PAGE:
Should I stay or should I go? This lyric by The Clash (remember them?) has been sticking with me. For The Clash the question was about a relationship. But it could also be about a house.
This week I visited a friend whom I knew when we were much younger. We were in school together, in the same home room for all of junior and senior high school. And that is her question, should she stay in her house or should she leave it? Remember to take stock of your personal needs and think about the benefits of shared housing if you’re thinking of making a move.
She has lived in her house for 32 years. She bought it with her husband as she was expecting their first child. She used inherited money to design and build a full second floor on the ranch style. Another child was born. When the marriage ended, she got the house. She raised her children there, and worked at a nearby university. Now she’s retired. There’s no reason that she has to stay in the house.
Should she stay in the house? Or should she sell it and do something else?
No One Right Answer
Obviously, there is no one right answer to this question. It’s a dilemma facing many single seniors, so I thought it worth digging into a bit and exploring how one makes such a monumental decision. And it’s monumental because you can’t un-sell a house.
A house is an anchor. The question is whether it is an anchor that drags and prevents the ship from sailing or whether the anchor keeps the boat in a protected harbor safe from storms and potential shipwreck.
She’s ready for a change. Ready to downsize and move on. Or so she thinks. She talks about how the neighborhood is full mostly of families and couples, not single retirees like her. However, she introduced me to her next-door neighbor who was outside as we walked by. They’ve been neighbors for many years. His wife died recently, and, clearly, he is a friend with whom she has an easy visiting relationship. She says, “He looks out for me.” What a value in having that kind of long-term connection!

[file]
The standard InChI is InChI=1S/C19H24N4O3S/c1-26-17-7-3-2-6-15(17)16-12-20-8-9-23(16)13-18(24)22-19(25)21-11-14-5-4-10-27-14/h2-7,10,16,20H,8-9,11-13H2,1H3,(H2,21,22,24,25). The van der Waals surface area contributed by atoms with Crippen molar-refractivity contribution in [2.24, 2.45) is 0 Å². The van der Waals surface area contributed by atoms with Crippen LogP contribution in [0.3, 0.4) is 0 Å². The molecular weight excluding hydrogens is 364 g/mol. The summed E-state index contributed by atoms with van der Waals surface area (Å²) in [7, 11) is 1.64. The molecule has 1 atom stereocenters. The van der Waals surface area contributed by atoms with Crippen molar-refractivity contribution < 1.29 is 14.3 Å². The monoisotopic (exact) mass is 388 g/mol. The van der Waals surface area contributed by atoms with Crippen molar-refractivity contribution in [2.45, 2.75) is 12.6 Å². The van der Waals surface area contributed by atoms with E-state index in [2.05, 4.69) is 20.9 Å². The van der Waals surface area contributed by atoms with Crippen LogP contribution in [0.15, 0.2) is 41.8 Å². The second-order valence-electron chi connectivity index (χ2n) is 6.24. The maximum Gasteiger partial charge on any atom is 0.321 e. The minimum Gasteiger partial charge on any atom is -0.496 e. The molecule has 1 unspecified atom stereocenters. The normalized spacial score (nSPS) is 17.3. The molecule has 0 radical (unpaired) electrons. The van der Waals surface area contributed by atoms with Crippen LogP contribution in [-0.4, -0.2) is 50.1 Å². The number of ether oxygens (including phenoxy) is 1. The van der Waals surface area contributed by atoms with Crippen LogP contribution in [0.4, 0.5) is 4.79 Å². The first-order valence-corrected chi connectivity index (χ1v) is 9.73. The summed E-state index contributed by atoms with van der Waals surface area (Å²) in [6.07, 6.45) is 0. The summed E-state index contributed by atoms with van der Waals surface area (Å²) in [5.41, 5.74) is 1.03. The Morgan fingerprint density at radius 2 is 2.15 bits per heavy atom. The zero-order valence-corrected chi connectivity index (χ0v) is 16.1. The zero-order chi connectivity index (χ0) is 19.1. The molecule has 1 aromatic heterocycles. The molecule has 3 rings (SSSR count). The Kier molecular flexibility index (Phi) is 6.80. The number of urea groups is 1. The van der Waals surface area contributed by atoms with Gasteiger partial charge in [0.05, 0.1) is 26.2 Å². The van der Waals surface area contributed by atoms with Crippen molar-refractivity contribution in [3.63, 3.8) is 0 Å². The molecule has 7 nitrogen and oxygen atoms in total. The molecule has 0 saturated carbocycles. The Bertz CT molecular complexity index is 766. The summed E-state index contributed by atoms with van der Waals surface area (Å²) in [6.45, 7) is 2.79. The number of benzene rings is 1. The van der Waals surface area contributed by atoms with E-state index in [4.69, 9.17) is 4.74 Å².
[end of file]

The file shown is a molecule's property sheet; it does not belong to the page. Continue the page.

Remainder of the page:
Yet, if she doesn’t let go, how can she possibly know what else there might be out there? I think one needs a map and a sense of the destination. One needs to be moving towards something, not just away from something. Good life changes come about because we’re actively engaged in designing our life.
Designing Your Life
As it happens I’ve been reading the NY Times best seller “Designing Your Life,” by Bill Burnett and Dave Evans. While the larger focus has to do with designing one’s work, the process described in the book can be used by anyone. Maybe instead of the first exercise, which is called “Workview,” my friend could do the exercise as “Retirement View.” The basic idea of the book is that there isn’t any one right answer but rather many possibilities that could and should be prototyped and tried on before making a significant commitment. There is no “failure,” only learning.
Third Stage: Choosing
In their model, the Life Design Choosing Process has four stages: Gather and Create, Narrow Down, Choose, Let Go and Move On. It is the Choose step that is often the most difficult for people and their advice is to “Trust your gut.” Ah, doesn’t that sound squishy? But here is their explanation:
“It turns out that the part of the brain that is working to help us make our best choices is in the basal ganglia. It’s part of the ancient base brain, and as such does not have connections to our verbal centers, so it does not communicate in words. It communicates in feelings and via connections to the intestine—those good old gut feelings. The memories that inform this choice-guiding function in our brains Goleman [author of “Emotional Intelligence”] refers to as the “wisdom of the emotions.” By this he means the collected experiences of what has and hasn’t worked for us in life, and what we draw upon in evaluating a decision. Our own wisdom is then made available to us emotionally (as feelings) and intestinally (as a bodily, gut response). Therefore, in order to make a good decision, we need to access to our feelings and gut reactions to the alternatives. (p. 166 in the chapter ‘Choosing Happiness’). “
The authors go on to describe ways to learn to listen to one’s gut, including practices of mediation, journaling, prayer, yoga and such. I call it a “listening ear.”
And as I write this I realize that my friend’s issue is not really about the house. Her question about the house is a symptom. It’s really about her life. What does she want to do now that she’s 65? She could have another 20 years—maybe even 30? How does she want to live?
I suspect that if she goes to work to design her retirement, the question “should I stay or should I go?” will answer itself.
Have you had this question? How did you decide it? What did you move towards?
Photo by Pascal Debrunner on Unsplash